Debt Forgiveness and Your Tax Obligations

MM Proposition 2 with risky debt and no taxes

MM Proposition 2 with risky debt and no taxes (Photo credit: Wikipedia)

The official IRS website begins one of their articles about debt with, “If you owe a debt to someone else and they cancel or forgive that debt, the canceled amount may be taxable.” The key words in this statement are “may be taxable.”

Therefore, you may ask yourself this question, “Will you have to pay income tax on forgiven or canceled debt?” The answer to the question depends on whether or not you file for bankruptcy protection.

Here are some of the possible answers on debt forgiveness and your possible tax obligations:

If you file for bankruptcy –

  • All Debts discharged through bankruptcy are not considered taxable income.

If you have not filed for bankruptcy-

  • When you can prove you are insolvent at time the debt is written off, you will not have to pay taxes on the amount written off. You are insolvent when your total debts are more than the fair market value of your total assets.

  • When you have a qualified principal residence indebtedness, on any deficiency occurring because of modification on you loan or a foreclosure on your property, you will not have to pay the taxes on these deficiencies through 2012.

  • When you incur certain farm debts, if more than half your income from the prior three years was from farming, and the loan was owed to a person or agency regularly engaged in lending, your canceled debt is generally not considered taxable income.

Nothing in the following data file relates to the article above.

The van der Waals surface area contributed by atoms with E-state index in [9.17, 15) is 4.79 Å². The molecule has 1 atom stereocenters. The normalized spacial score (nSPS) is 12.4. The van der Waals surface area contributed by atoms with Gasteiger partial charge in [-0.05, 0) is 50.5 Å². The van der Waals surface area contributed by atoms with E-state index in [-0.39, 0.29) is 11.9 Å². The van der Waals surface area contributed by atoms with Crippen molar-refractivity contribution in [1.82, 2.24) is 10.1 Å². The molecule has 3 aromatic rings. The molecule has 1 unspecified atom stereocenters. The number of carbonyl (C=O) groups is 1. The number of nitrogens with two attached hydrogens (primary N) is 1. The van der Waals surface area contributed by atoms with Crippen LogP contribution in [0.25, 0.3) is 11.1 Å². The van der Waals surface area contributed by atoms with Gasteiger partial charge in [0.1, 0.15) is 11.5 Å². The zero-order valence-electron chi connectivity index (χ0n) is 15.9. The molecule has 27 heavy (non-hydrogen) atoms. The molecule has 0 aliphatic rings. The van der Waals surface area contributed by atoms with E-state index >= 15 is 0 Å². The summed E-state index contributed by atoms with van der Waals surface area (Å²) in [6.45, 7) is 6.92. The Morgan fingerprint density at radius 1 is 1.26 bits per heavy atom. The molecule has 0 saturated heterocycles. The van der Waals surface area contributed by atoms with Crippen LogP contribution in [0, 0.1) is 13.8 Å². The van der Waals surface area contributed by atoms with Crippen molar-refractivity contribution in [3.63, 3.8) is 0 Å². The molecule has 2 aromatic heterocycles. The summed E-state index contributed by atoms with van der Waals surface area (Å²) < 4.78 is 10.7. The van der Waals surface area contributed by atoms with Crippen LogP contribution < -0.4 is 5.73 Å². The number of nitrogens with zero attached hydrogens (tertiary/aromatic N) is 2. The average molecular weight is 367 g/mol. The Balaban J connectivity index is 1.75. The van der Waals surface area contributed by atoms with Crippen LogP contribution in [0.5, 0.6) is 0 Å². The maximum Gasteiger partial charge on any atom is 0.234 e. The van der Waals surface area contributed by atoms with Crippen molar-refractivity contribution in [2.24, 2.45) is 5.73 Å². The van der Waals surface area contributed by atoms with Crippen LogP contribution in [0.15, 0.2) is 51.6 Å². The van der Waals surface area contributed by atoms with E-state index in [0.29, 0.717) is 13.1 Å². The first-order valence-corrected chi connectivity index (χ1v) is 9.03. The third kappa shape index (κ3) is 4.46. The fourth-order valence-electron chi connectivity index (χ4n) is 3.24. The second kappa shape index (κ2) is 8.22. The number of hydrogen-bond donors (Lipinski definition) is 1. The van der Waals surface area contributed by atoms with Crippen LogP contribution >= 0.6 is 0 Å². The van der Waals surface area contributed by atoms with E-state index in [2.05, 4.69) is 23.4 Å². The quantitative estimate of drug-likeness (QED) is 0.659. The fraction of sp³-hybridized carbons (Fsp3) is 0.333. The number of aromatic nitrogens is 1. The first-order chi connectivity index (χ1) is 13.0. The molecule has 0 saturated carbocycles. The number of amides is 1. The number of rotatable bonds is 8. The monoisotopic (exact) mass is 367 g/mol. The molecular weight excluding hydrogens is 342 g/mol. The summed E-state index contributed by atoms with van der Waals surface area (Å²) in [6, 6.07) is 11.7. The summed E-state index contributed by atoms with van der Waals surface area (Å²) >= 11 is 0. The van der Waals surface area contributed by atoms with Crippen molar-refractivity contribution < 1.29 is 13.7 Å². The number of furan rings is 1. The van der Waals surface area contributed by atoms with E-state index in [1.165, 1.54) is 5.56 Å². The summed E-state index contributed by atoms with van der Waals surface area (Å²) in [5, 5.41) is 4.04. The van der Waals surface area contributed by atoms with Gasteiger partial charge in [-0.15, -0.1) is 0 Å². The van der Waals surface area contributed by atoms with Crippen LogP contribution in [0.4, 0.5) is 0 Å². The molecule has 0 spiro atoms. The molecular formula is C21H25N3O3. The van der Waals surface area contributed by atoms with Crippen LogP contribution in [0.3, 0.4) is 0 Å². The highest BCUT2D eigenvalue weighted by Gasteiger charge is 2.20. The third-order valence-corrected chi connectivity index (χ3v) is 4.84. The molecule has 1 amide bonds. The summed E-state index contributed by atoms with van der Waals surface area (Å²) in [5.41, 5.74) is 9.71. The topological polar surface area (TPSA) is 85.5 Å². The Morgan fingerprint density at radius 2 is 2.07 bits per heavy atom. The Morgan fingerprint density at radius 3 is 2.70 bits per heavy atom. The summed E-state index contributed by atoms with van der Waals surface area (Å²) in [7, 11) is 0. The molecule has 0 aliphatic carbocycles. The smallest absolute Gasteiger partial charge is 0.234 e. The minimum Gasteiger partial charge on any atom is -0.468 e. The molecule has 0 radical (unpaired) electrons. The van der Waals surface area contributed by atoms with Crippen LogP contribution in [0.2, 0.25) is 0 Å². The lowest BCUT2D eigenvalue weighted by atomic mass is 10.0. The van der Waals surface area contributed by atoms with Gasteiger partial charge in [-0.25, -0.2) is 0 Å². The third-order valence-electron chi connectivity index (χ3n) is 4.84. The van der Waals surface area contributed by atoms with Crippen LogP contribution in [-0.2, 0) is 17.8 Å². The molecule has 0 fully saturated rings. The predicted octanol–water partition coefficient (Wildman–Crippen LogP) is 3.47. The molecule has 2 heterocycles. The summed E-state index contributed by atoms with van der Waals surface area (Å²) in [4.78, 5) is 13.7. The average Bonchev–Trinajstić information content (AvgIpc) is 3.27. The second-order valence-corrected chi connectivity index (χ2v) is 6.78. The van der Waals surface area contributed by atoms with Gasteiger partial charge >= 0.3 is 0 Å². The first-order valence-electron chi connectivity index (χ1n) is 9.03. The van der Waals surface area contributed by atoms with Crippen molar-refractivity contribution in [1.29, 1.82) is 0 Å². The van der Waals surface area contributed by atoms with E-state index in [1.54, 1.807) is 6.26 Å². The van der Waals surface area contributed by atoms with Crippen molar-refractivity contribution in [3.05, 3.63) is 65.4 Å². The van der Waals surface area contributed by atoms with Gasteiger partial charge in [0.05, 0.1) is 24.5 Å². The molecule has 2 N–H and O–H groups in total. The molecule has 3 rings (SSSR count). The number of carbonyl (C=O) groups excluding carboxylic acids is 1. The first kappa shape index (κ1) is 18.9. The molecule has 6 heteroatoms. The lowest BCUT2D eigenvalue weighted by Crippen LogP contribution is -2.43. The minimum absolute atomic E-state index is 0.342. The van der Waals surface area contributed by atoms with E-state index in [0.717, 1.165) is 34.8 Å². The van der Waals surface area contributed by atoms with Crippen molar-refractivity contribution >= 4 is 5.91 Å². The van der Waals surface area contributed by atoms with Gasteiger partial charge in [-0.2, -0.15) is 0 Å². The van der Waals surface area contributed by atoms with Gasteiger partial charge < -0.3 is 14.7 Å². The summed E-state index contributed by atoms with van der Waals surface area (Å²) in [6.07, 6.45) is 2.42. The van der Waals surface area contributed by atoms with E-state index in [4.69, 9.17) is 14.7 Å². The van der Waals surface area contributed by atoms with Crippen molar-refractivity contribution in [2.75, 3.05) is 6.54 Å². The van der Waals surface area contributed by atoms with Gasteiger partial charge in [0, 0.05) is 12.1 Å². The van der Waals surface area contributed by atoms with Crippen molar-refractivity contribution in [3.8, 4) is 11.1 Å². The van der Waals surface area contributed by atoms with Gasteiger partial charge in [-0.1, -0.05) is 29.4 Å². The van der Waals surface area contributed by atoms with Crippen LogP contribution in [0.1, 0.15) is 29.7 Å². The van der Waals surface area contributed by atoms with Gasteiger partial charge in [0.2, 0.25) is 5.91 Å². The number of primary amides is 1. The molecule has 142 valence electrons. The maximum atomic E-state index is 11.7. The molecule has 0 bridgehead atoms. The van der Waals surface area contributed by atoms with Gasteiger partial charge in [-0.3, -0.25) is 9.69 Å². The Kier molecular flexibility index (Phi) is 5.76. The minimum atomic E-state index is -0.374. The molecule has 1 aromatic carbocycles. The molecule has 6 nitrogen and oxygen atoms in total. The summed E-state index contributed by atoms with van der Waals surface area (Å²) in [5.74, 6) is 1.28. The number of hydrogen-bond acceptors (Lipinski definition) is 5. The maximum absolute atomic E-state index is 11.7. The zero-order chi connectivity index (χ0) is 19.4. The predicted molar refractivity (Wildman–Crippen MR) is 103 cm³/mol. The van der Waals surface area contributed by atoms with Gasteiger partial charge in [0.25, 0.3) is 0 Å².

• There may be tax consequences if you are forgiven deficiency debt in a non-recourse loan.

If creditors write off a debt, they are required by the IRS to send you a 1099-C, cancellation of debt form. The 1099-C informs you that you have an obligation to pay income tax on the amount forgiven.

Instead of writing off a debt, some creditors may attempt to collect on the debt by either selling the debt or getting a deficiency judgment against you in a court of law. In either event, you may or may not be obliged to pay taxes for any deficiencies in the collection process.

Although these taxes may not result from the forgiveness or cancellation of debt, there are certain taxes that are tax exempt from the bankruptcy process. In these cases, you will not be able to get a discharge of the debt, and you will still be obligated to pay the taxes.

Other than paying your taxes when you incur debt forgiveness or cancellation, there are two kinds of professionals that can help you the most when you are facing these type of problems- a tax lawyer or a bankruptcy lawyer.

Filing for bankruptcy protection is the easiest and simplest way to deal with debt forgiveness and the taxes that result from them. Before you choose this method of dealing with such issues, it would be wise to consult with a bankruptcy attorney who can help you answer any questions about your particular situation.

Enhanced by Zemanta
The following two tabs change content below.